As someone who has had high school athletics be a major part of their lives for the last 40 years, there has been a disturbing trend recently.
Racial slurs and taunting of athletes, cheerleaders, and coaches is getting more and more out of control. In fact, it seems like students at games throughout the nation are running unchecked in what they say and do.
It has hit home in California throughout this school year and has reared its ugly head multiple times in the last few weeks.
Two incidents revolved around CIF Northern California Soccer playoffs, one in a girls game and one at a boys match.
The first came on March 1 at a CIF first round boys game when Sanger from the Fresno area was at De La Salle.
The group from Sanger accused De La Salle students of yelling "Juan" or "Edgar" at Latino players. They also said the students were yelling, "Do you need a burrito?" at the players.
After the game, the accusations worsened when a Sanger representative accused an adult who was working in the De La Salle press box of approaching the Sanger contingent and saying, "This is America -- you guys need to learn English."
De La Salle's administration investigated and after two dozen interviews have been unable to corroborate the incidents. They have pledged they will continue to investigate.
Sanger's officials have said publicly they stand behind their story.
Four days later, in the girls' NorCal title game with Buchanan of Clovis traveling to Oak Ridge in El Dorado Hills there were reports of a Black Buchanan player being subjected to gorilla sounds as she was taking her penalty kick in the shootout.
This time, there is video evidence, and the sounds are clearly audible as the player is taking the kick. I have watched two different videos from the incident, and it is appalling. I have not found out if the Oak Ridge student has been identified or if there has been a punishment at this point.
In January, Laguna Hills High was hosting Portola High in a basketball game when a Black player was taunted with "where is the slave owner?" as well as "who let him out of his chains?" and "he's a monkey."
Once again there was video evidence and clear audio of the slurs. Also appalling and pathetic.
Laguna Hills High is part of the Saddleback Valley Unified School District. The district investigated and conducted interviews before determining it was indeed a Laguna Hills student who made the comment.
It was reported that the student was counseled and disciplined. Students who witnessed the incident were advised of their responsibility to redirect such language, and immediately report it to school administrators.
This past week, I got reports of some racial slurs in a local baseball game, where a coach of one of the teams was also repeatedly taunted by a group of students. The case has been reported to the school district, but nothing has come out of it thus far.
Early in the recently completed winter season, one local high school had issues with their students yelling racial slurs during a home basketball game.
More disconcerting is this type of behavior has moved into the schools. And it's involving every ethnic group at the schools.
I work at a middle school and see it daily. My wife works at a high school and sees and hears it daily as well.
We sent seven kids through the Pleasanton Unified School District, with our youngest graduating high school in 2015. I went through PUSD myself, graduating from Amador in 1979.
As a sportswriter and then local sports editor of the former Tri-Valley Herald, I covered high school sports for 26 years and now have been with the Pleasanton Weekly for 10 years.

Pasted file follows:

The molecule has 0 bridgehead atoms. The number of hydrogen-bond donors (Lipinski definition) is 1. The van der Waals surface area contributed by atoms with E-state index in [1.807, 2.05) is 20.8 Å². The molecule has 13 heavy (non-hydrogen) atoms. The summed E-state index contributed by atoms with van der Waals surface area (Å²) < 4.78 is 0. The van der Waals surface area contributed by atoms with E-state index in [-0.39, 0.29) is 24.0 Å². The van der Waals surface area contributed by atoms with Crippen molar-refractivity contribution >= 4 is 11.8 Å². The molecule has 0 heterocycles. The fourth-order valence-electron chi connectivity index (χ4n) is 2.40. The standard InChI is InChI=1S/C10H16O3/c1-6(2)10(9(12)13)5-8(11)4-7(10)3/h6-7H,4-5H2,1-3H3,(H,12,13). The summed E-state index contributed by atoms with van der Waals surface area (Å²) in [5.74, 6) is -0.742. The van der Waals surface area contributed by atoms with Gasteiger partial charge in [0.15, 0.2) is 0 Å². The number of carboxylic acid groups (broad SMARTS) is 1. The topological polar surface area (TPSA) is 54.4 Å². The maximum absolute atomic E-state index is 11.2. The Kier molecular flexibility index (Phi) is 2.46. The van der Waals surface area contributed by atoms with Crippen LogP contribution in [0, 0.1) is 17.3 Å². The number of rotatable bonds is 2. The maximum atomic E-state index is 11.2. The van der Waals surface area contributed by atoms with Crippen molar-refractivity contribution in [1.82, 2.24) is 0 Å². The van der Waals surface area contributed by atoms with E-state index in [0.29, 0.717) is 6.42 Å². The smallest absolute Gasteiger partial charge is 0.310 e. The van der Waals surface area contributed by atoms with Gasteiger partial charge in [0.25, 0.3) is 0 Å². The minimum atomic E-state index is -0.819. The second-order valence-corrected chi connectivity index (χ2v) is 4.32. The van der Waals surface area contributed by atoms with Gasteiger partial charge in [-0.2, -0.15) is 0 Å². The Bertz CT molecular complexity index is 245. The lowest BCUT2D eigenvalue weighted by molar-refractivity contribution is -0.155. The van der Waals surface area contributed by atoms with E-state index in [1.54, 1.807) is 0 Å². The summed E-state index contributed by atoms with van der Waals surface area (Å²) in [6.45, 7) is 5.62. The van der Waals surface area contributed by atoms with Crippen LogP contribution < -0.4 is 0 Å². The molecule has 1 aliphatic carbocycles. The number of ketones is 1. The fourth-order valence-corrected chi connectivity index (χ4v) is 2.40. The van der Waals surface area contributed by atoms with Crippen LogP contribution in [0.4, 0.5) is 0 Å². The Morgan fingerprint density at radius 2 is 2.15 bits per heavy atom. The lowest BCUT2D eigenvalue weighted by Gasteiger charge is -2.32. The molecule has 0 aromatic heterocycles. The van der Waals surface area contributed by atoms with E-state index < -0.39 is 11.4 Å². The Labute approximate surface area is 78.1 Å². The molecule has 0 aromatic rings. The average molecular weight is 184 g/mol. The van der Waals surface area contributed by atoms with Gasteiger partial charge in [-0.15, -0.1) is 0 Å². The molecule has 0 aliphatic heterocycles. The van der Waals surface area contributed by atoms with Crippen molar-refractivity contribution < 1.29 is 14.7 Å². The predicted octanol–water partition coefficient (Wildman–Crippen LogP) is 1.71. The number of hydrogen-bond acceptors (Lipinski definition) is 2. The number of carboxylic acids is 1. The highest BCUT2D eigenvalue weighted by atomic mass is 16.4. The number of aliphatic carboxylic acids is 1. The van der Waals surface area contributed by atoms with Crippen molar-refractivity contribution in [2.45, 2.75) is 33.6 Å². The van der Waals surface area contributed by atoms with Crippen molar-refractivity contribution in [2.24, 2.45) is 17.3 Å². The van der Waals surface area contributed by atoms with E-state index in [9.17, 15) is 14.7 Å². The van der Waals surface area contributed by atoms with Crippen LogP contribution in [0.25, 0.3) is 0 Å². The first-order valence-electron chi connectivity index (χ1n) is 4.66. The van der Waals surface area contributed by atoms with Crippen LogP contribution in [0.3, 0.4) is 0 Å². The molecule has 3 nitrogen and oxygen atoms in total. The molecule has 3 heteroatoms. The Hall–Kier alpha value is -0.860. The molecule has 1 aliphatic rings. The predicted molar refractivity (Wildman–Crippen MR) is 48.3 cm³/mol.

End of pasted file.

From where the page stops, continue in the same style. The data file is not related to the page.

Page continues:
I have been around Pleasanton schools as a student, parent, and a reporter for most of my life and what bothers me the most is I have never seen such divisiveness in our schools.
It is daily that I see and hear different ethnic groups complaining about another ethnic group. It is shocking that it has become the norm. If you don't believe it is happening, then your head is in the sand.
My wife and I talk about this nightly and are both frustrated with what we see and hear daily.
When I was raised in Pleasanton, there weren't different colors, there were just classmates. I never thought about my friends' ethnicity, just thought that they were my friends. That's it.
I can remember in middle school being taught about the message Martin Luther King preached and it fell right in line with how we were being raised.
King's quote "I have a dream that my four children will one day live in a nation where they will not be judged by the color of their skin, but by the content of the character" is the way we should all live.
I think a lot of Dr. King's message has been lost.
By the time some of these kids hit high school it has been instilled that people are different, rather than just being classmates. The message has changed since I grew up in Pleasanton.
As a result, you get these knuckleheads hurling racial taunts at sporting events. In so many ways we are regressing, not evolving, and it doesn't surprise me this is happening.
That's what stings the most.
Sports is what should be bringing us together, not something that throws gasoline on the fire of division.
I am an eternal optimist and I believe we will find our way out of this horrible time. But we must work together, not against, each other.
My message to anyone who reads this is to embrace your fellow human beings without looking at color. Remember, we are all the same and should not be divided by ethnicity or beliefs.
We are one -- that's the only thing the students need to understand. Don't promote one ethnicity over another promote everyone together.
As Dr. King said, don't judge someone by their color of their skin, but by the content of character. That's how we raised our kids and our kids are now raising their kids.